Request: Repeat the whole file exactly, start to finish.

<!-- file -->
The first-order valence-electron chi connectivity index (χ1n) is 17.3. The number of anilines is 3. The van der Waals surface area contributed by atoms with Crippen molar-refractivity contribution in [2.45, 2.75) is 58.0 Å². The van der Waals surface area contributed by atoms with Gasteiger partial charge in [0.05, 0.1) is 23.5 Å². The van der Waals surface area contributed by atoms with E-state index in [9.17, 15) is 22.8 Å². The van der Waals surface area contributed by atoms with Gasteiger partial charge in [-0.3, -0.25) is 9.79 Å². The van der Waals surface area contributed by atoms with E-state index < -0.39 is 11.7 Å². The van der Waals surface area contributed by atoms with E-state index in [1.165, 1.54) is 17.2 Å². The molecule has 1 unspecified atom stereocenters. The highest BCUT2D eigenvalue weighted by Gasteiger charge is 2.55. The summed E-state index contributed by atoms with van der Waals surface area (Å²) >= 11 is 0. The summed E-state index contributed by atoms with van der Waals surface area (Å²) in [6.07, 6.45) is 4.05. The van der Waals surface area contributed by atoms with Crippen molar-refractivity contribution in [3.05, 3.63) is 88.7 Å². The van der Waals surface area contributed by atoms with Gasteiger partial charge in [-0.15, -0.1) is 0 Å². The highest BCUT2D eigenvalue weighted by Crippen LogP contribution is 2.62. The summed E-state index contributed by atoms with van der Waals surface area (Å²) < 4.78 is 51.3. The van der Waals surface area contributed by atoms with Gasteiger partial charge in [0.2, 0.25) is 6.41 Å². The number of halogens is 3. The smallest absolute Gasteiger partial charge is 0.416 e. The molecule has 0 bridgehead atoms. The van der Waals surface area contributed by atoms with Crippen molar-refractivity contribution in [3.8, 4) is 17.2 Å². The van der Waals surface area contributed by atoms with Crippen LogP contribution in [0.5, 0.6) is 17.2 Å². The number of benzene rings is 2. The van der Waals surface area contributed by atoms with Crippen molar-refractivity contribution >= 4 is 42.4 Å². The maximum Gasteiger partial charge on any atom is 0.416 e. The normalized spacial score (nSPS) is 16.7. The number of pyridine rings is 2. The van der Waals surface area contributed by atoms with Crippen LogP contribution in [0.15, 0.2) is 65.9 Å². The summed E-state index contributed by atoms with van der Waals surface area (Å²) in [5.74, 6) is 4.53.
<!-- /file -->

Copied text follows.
The first-order valence-electron chi connectivity index (χ1n) is 17.3. The number of anilines is 3. The van der Waals surface area contributed by atoms with Crippen molar-refractivity contribution in [2.45, 2.75) is 58.0 Å². The van der Waals surface area contributed by atoms with Gasteiger partial charge in [0.05, 0.1) is 23.5 Å². The van der Waals surface area contributed by atoms with E-state index in [9.17, 15) is 22.8 Å². The van der Waals surface area contributed by atoms with Gasteiger partial charge in [-0.3, -0.25) is 9.79 Å². The van der Waals surface area contributed by atoms with E-state index < -0.39 is 11.7 Å². The van der Waals surface area contributed by atoms with E-state index in [1.165, 1.54) is 17.2 Å². The molecule has 1 unspecified atom stereocenters. The highest BCUT2D eigenvalue weighted by Gasteiger charge is 2.55. The summed E-state index contributed by atoms with van der Waals surface area (Å²) >= 11 is 0. The summed E-state index contributed by atoms with van der Waals surface area (Å²) in [6.07, 6.45) is 4.05. The van der Waals surface area contributed by atoms with Crippen molar-refractivity contribution in [3.05, 3.63) is 88.7 Å². The van der Waals surface area contributed by atoms with Gasteiger partial charge in [-0.15, -0.1) is 0 Å². The highest BCUT2D eigenvalue weighted by Crippen LogP contribution is 2.62. The summed E-state index contributed by atoms with van der Waals surface area (Å²) < 4.78 is 51.3. The van der Waals surface area contributed by atoms with Gasteiger partial charge in [0.2, 0.25) is 6.41 Å². The number of halogens is 3. The smallest absolute Gasteiger partial charge is 0.416 e. The molecule has 0 bridgehead atoms. The van der Waals surface area contributed by atoms with Crippen molar-refractivity contribution in [3.8, 4) is 17.2 Å². The van der Waals surface area contributed by atoms with Crippen LogP contribution in [0.5, 0.6) is 17.2 Å². The number of benzene rings is 2. The van der Waals surface area contributed by atoms with Crippen molar-refractivity contribution >= 4 is 42.4 Å². The maximum Gasteiger partial charge on any atom is 0.416 e. The normalized spacial score (nSPS) is 16.7. The number of pyridine rings is 2. The van der Waals surface area contributed by atoms with Crippen LogP contribution in [0.15, 0.2) is 65.9 Å². The summed E-state index contributed by atoms with van der Waals surface area (Å²) in [5.74, 6) is 4.53.